An experimental Adafruit GFX Compatible Library for ESP32 and HUB75 RGB LED Panels. Using DMA to drive the panel for higher refresh rates.
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Adafruit_GFX RGB64x32MatrixPanel library for the ESP32, utilising I2S DMA.

This ESP32 Arduino library for an RGB LED (HUB 75 type) Matrix Panel, utilises the DMA functionality provided by the ESP32's I2S 'LCD Mode' which basically means that pixel data can be sent straight from memory, via the DMA controller, to the relevant LED Matrix GPIO pins with little CPU overhead.

As a result, this library can theoretically provide ~20 bit colour, at various brightness levels without resulting in noticeable flicker.

It's better in real life


  • Dependency: You will need to install Adafruit_GFX_Library from the "Library > Manage Libraries" menu.
  • Download and unzip this repository into your Arduino/libraries folder (or better still, use the Arudino 'add library from .zip' option.

Patching GPIO to avoid eratta of ESP32

You should patch the tools/sdk/ld/esp32.peripherals.ld to avoid random pixel noise on the display as following:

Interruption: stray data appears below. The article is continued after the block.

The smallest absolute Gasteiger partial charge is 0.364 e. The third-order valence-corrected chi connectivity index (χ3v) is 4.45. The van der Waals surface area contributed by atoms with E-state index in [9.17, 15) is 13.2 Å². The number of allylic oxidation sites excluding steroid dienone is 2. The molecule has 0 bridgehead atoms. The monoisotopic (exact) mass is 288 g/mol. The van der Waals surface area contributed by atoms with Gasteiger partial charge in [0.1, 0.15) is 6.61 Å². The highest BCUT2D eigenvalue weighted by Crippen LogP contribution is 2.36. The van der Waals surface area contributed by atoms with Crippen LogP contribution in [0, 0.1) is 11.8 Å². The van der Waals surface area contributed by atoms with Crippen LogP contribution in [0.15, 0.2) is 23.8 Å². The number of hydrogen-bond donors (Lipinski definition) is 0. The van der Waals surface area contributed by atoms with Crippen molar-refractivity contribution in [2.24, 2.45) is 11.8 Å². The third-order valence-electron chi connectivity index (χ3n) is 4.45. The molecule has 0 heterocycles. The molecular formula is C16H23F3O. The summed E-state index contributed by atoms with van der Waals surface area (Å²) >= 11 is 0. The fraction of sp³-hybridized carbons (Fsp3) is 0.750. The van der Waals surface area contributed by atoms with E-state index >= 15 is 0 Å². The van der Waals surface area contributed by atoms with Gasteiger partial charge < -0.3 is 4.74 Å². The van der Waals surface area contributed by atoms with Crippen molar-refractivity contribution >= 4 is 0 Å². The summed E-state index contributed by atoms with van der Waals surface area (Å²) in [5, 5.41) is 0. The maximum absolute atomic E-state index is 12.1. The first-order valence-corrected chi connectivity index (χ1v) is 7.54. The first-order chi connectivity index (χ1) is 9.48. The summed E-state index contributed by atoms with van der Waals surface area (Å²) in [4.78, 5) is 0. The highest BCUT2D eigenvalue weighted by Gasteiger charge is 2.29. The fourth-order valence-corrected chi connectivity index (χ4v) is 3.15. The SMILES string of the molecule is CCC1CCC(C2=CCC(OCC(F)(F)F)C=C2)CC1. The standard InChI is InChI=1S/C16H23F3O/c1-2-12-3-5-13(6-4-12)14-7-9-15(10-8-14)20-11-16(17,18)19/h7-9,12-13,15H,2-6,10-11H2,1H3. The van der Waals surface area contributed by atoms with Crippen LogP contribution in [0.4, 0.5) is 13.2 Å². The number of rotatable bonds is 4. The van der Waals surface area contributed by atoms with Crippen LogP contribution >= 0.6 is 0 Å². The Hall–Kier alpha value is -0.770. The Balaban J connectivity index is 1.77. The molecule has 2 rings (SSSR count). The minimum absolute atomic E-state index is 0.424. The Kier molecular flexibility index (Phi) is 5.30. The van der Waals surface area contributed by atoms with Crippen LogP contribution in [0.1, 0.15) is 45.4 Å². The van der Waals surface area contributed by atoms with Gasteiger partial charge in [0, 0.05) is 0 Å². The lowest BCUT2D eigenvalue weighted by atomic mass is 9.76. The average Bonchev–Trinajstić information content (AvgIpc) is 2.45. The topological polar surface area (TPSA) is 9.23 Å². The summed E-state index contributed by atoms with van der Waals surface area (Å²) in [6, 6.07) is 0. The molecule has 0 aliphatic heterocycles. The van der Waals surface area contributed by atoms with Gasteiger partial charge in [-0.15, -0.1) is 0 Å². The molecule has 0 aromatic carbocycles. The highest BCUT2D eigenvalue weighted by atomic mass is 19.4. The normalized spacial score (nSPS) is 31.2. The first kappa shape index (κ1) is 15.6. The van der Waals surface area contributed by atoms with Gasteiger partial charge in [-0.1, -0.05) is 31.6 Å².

/* PROVIDE ( GPIO = 0x3ff44000 ); */
PROVIDE ( GPIO = 0x60004000 );

Please refer section 3.3. in for more details.

Wiring ESP32 with the LED Matrix Panel

By default the pin mapping is as follows (defaults defined in ESP32-RGB64x32MatrixPanel-I2S-DMA.h).

 HUB 75 PANEL              ESP 32 PIN
|  R1   G1  |    R1  -> IO25      G1  -> IO26
|  B1   GND |    B1  -> IO27
|  R2   G2  |    R2  -> IO14      G2  -> IO12
|  B2   GND |    B2  -> IO13
|   A   B   |    A   -> IO23      B   -> IO22
|   C   D   |    C   -> IO 5      D   -> IO17
| CLK   LAT |    CLK -> IO16      LAT -> IO 4
|  OE   GND |    OE  -> IO15      GND -> ESP32 GND

The default pin mapping is best for a LOLIN D32

However, if you want to change this, simply provide the wanted pin mapping as part of the display.begin() call. For example, in your sketch have something like the following:

// Change these to whatever suits
#define R1_PIN  25
#define G1_PIN  26
#define B1_PIN  27
#define R2_PIN  14
#define G2_PIN  12
#define B2_PIN  13

#define A_PIN   23
#define B_PIN   22 
#define C_PIN   5
#define D_PIN   17
#define E_PIN   -1
#define LAT_PIN 4
#define OE_PIN  15

#define CLK_PIN 16

display.begin(R1_PIN, G1_PIN, B1_PIN, R2_PIN, G2_PIN, B2_PIN, A_PIN, B_PIN, C_PIN, D_PIN, E_PIN, LAT_PIN, OE_PIN, CLK_PIN );  // setup the LED matrix

The panel must be powered by 5V AC adapter with enough current capacity. (Current varies due to how many LED are turned on at the same time. To drive all the LEDs, you need 5V4A adapter.)

A typical RGB panel available for purchase. This is of the larger P4 (4mm spacing between pixels) type.


Refer to the excellent PxMatrix based library for how to wire one of these panels up (in fact, it's probably best to first get your panel working with this library first to be sure):

You'll need to adjust the pin configuration in this library of course.


Seems to work well and drive a RGB panel with decent colours and little flicker. Even better that it uses Direct Memory Access :-)